model dictatorship of General Porfirio
Diaz is good for six years more in
Mexico. He has had a lease of life
that would have dazzled old Santa
Ana, who was the first experimenter
at individual Republican despotism in
the land of the serpent and the cao
tus. Santa Ana never held his job
longer than over one night at the
same time, while Diaz has made his
place practically permanent.
Cycling is to be heartily com
mended to the aged, believes the New
York Tribune. One case is cited of a
man who learned to ride at sixty
eight, and who had covered nearly
2000 miles by the time he was
seventy, with the result that a chronio
bronohial catarrh and gouty eczema
had disappeared. Another at seventy,
suffering severely from lumbagdo, took
to the wheel, and now, at seventy-five,
rides from twenty to thirty miles a
day and never knows a day's illness.
A third, at seventy-four, almost con
fined to an armchair with rheumatism,
began riding a trioycle, and at eighty.
sour was riding 100 miles a day.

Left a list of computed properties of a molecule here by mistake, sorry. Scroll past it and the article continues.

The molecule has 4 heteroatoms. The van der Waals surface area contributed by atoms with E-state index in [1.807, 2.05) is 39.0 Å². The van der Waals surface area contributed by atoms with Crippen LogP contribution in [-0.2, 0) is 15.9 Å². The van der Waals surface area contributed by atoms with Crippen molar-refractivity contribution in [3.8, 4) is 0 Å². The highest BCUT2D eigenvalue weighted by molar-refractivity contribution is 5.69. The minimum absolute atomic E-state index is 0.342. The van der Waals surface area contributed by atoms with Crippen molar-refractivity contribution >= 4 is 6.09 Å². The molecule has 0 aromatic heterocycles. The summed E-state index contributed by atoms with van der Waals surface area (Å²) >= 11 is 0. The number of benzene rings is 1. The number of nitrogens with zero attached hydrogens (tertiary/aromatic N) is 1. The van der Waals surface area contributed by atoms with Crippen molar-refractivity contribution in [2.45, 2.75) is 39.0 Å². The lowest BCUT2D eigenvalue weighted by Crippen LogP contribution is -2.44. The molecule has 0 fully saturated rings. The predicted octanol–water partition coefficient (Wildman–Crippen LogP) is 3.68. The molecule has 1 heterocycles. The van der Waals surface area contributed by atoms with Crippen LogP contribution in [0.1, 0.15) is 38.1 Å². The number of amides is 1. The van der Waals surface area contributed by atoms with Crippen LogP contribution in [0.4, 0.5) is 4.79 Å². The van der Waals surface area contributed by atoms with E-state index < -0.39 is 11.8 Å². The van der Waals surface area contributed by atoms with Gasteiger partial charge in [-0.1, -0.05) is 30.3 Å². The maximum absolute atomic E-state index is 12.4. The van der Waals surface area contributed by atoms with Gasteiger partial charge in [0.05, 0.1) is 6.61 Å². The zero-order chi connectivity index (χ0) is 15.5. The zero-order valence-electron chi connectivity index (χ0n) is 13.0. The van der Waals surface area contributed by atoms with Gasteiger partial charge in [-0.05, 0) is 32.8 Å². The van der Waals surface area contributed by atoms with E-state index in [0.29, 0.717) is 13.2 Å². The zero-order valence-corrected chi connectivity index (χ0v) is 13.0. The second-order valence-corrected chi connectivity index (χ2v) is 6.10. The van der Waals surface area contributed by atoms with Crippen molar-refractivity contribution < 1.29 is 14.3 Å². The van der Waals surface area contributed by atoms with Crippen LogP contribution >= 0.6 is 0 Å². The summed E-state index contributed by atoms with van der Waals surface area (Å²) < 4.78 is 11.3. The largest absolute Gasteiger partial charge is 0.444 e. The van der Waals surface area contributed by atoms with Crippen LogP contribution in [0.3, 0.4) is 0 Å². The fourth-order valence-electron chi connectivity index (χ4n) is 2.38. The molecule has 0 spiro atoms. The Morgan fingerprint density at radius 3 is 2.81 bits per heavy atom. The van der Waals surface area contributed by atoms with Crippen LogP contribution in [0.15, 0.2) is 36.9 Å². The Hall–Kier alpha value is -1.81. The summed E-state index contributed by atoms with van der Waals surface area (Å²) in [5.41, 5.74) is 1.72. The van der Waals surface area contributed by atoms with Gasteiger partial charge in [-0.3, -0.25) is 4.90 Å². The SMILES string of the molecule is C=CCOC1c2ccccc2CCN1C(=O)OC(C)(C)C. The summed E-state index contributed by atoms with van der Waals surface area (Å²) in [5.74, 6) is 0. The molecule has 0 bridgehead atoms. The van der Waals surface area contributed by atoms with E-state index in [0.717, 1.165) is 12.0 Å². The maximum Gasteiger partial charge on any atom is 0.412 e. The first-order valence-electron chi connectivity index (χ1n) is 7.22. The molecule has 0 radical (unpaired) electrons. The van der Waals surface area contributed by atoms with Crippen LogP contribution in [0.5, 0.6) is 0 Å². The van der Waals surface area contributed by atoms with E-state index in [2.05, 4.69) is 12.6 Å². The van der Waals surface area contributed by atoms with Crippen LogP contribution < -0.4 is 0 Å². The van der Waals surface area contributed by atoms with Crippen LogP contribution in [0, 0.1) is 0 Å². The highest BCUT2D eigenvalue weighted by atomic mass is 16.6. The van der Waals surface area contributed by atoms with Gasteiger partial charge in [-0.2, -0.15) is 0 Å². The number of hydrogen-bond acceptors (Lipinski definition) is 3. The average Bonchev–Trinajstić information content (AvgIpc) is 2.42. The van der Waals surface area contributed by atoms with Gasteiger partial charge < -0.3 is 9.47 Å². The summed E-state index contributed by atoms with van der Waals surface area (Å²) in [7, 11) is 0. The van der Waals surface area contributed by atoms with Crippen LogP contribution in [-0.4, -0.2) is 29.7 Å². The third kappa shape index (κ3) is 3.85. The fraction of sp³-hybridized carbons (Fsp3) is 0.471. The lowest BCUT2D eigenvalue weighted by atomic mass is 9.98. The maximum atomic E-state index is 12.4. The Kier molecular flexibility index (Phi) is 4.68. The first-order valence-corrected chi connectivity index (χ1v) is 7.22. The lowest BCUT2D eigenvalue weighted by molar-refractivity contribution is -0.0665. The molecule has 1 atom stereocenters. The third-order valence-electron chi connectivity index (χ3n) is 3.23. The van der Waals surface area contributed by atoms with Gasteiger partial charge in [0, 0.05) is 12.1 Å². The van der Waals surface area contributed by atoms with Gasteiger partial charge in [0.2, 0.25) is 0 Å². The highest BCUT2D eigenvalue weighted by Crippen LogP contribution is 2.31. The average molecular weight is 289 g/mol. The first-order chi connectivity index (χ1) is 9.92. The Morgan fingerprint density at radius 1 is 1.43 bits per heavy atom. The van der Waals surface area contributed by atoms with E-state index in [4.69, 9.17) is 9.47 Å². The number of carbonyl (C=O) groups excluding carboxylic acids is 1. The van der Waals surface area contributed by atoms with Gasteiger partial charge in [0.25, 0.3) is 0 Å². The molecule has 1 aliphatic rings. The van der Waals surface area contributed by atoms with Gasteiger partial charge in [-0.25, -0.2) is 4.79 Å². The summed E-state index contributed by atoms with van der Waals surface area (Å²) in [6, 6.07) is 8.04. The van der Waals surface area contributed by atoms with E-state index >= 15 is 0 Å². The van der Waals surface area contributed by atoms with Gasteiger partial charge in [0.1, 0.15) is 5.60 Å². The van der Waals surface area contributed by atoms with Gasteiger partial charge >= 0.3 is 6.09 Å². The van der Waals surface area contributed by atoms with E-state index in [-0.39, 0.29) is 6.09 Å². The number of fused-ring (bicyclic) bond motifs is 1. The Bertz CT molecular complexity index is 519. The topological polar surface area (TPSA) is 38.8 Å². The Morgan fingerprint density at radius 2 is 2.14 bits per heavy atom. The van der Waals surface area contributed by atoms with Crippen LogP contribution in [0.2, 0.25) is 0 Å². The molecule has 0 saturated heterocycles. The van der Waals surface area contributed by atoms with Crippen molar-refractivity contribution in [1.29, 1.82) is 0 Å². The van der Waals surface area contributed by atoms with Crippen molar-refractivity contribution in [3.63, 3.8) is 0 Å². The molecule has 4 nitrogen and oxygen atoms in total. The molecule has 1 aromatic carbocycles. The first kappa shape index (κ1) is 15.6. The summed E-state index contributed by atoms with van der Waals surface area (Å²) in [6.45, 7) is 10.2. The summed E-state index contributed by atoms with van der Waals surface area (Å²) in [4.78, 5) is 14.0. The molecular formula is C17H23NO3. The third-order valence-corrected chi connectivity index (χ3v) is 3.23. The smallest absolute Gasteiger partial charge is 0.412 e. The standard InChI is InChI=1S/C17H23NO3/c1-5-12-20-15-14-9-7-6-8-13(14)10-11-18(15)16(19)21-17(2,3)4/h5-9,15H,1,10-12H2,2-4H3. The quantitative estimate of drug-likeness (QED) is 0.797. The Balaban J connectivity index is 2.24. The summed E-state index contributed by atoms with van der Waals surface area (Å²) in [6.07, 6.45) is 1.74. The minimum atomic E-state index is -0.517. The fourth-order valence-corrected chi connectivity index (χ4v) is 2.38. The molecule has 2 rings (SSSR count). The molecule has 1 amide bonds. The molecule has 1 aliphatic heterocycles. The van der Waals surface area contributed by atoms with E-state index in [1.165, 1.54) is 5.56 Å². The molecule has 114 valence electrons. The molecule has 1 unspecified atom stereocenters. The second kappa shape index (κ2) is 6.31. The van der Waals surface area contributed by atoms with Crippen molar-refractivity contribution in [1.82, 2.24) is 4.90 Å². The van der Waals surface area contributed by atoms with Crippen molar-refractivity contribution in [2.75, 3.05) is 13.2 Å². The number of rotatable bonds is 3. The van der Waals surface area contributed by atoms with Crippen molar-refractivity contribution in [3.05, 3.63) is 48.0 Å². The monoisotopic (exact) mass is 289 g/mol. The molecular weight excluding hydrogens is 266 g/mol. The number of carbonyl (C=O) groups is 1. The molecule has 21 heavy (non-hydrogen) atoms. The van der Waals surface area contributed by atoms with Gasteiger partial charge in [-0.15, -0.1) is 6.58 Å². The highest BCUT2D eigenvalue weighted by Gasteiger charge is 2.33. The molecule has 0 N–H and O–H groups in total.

The famous suspension bridge at
Niagara Falls, whichwasbuilt in 1855,
is to be superseded by a new steel
structure, with an arch 550 feet long
and 260 feet above the water level.
"The old bridge, built by Roebling,"
says the Chicago Chronicle, "was one
of the modern wonders of the world,
as it was the first suspension bridge
built for the purpose of carrying
railroad trains. The new bridge will.
however, be a greater marvel of soi
ence than the old. It will have two
floors, the upper for railway trains
and the lower for roadway, foot walks
and trolley tracks. The new bridge
will be built on the exact site of the
old suspension affair, but there will.
be no interference with traflis, which
is one of its greatest marvels. The